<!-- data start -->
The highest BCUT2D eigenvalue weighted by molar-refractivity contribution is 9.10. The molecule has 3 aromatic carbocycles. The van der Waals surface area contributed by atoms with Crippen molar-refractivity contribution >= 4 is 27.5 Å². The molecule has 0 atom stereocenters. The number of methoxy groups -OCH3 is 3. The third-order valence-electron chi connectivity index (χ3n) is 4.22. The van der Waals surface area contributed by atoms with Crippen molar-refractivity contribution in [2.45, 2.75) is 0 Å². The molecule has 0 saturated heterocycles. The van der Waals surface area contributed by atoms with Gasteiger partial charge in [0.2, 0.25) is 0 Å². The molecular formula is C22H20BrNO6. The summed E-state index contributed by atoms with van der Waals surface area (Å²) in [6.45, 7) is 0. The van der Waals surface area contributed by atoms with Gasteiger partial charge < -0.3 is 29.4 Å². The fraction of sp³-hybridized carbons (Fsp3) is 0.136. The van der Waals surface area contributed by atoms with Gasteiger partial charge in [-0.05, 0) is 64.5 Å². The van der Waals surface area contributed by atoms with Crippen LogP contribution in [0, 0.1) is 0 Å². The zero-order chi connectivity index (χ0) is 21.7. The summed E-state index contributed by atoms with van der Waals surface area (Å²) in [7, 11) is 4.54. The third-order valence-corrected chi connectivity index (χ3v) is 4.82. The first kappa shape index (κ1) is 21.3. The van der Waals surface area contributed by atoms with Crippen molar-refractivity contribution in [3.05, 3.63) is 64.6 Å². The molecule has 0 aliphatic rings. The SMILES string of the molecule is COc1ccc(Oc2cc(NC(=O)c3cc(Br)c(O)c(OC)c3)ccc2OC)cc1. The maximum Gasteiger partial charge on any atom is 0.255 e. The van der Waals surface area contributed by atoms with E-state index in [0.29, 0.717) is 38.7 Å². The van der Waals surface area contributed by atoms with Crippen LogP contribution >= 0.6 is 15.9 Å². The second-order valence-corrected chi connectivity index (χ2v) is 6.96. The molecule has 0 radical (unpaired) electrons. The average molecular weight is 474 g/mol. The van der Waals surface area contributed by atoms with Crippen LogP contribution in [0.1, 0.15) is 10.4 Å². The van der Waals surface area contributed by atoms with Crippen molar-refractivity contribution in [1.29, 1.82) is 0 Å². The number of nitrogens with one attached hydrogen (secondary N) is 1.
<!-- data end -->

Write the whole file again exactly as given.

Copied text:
The highest BCUT2D eigenvalue weighted by molar-refractivity contribution is 9.10. The molecule has 3 aromatic carbocycles. The van der Waals surface area contributed by atoms with Crippen molar-refractivity contribution >= 4 is 27.5 Å². The molecule has 0 atom stereocenters. The number of methoxy groups -OCH3 is 3. The third-order valence-electron chi connectivity index (χ3n) is 4.22. The van der Waals surface area contributed by atoms with Crippen molar-refractivity contribution in [2.45, 2.75) is 0 Å². The molecule has 0 saturated heterocycles. The van der Waals surface area contributed by atoms with Gasteiger partial charge in [0.2, 0.25) is 0 Å². The molecular formula is C22H20BrNO6. The summed E-state index contributed by atoms with van der Waals surface area (Å²) in [6.45, 7) is 0. The van der Waals surface area contributed by atoms with Gasteiger partial charge < -0.3 is 29.4 Å². The fraction of sp³-hybridized carbons (Fsp3) is 0.136. The van der Waals surface area contributed by atoms with Gasteiger partial charge in [-0.05, 0) is 64.5 Å². The van der Waals surface area contributed by atoms with Crippen LogP contribution in [0, 0.1) is 0 Å². The zero-order chi connectivity index (χ0) is 21.7. The summed E-state index contributed by atoms with van der Waals surface area (Å²) in [7, 11) is 4.54. The third-order valence-corrected chi connectivity index (χ3v) is 4.82. The first kappa shape index (κ1) is 21.3. The van der Waals surface area contributed by atoms with Crippen molar-refractivity contribution in [3.05, 3.63) is 64.6 Å². The molecule has 0 aliphatic rings. The SMILES string of the molecule is COc1ccc(Oc2cc(NC(=O)c3cc(Br)c(O)c(OC)c3)ccc2OC)cc1. The maximum Gasteiger partial charge on any atom is 0.255 e. The van der Waals surface area contributed by atoms with E-state index in [0.29, 0.717) is 38.7 Å². The van der Waals surface area contributed by atoms with Crippen LogP contribution >= 0.6 is 15.9 Å². The second-order valence-corrected chi connectivity index (χ2v) is 6.96. The molecule has 0 radical (unpaired) electrons. The average molecular weight is 474 g/mol. The van der Waals surface area contributed by atoms with Crippen LogP contribution in [0.1, 0.15) is 10.4 Å². The van der Waals surface area contributed by atoms with Crippen molar-refractivity contribution in [1.29, 1.82) is 0 Å². The number of nitrogens with one attached hydrogen (secondary N) is 1.